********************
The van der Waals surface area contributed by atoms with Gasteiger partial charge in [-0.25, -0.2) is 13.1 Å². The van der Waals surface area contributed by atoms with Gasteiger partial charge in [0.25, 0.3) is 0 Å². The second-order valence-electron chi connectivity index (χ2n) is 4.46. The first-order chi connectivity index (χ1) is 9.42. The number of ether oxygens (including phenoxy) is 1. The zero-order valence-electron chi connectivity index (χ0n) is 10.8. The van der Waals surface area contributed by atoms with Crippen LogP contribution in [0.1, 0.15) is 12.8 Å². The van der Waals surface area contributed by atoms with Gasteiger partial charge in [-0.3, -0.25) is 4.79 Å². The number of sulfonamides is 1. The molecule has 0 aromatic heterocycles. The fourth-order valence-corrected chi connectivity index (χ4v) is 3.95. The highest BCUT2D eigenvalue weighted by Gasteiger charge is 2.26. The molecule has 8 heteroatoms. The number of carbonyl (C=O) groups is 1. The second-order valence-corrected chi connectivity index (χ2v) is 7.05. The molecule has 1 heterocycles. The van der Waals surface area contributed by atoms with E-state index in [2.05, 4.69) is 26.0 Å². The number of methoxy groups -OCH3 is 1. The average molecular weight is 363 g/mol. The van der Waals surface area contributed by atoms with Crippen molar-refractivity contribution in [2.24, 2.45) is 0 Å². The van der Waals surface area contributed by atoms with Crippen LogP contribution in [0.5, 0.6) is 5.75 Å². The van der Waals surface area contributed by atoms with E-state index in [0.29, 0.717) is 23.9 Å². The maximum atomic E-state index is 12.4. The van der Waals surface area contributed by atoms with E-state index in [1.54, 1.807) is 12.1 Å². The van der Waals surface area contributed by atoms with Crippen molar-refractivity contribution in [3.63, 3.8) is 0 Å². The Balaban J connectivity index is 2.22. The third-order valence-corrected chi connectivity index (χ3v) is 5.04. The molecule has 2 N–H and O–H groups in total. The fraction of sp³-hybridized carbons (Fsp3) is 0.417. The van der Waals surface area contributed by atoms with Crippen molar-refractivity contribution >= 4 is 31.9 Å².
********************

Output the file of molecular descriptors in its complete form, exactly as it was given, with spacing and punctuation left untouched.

The van der Waals surface area contributed by atoms with Gasteiger partial charge in [-0.25, -0.2) is 13.1 Å². The van der Waals surface area contributed by atoms with Gasteiger partial charge in [0.25, 0.3) is 0 Å². The second-order valence-electron chi connectivity index (χ2n) is 4.46. The first-order chi connectivity index (χ1) is 9.42. The number of ether oxygens (including phenoxy) is 1. The zero-order valence-electron chi connectivity index (χ0n) is 10.8. The van der Waals surface area contributed by atoms with Crippen LogP contribution in [0.1, 0.15) is 12.8 Å². The van der Waals surface area contributed by atoms with Gasteiger partial charge in [-0.3, -0.25) is 4.79 Å². The number of sulfonamides is 1. The molecule has 0 aromatic heterocycles. The fourth-order valence-corrected chi connectivity index (χ4v) is 3.95. The highest BCUT2D eigenvalue weighted by Gasteiger charge is 2.26. The molecule has 8 heteroatoms. The number of carbonyl (C=O) groups is 1. The second-order valence-corrected chi connectivity index (χ2v) is 7.05. The molecule has 1 heterocycles. The van der Waals surface area contributed by atoms with E-state index in [2.05, 4.69) is 26.0 Å². The number of methoxy groups -OCH3 is 1. The average molecular weight is 363 g/mol. The van der Waals surface area contributed by atoms with Crippen molar-refractivity contribution in [2.24, 2.45) is 0 Å². The van der Waals surface area contributed by atoms with Crippen LogP contribution in [0.5, 0.6) is 5.75 Å². The van der Waals surface area contributed by atoms with E-state index in [0.29, 0.717) is 23.9 Å². The maximum atomic E-state index is 12.4. The van der Waals surface area contributed by atoms with E-state index in [1.54, 1.807) is 12.1 Å². The van der Waals surface area contributed by atoms with Crippen molar-refractivity contribution in [3.63, 3.8) is 0 Å². The Balaban J connectivity index is 2.22. The third-order valence-corrected chi connectivity index (χ3v) is 5.04. The molecule has 2 N–H and O–H groups in total. The fraction of sp³-hybridized carbons (Fsp3) is 0.417. The van der Waals surface area contributed by atoms with Crippen molar-refractivity contribution >= 4 is 31.9 Å².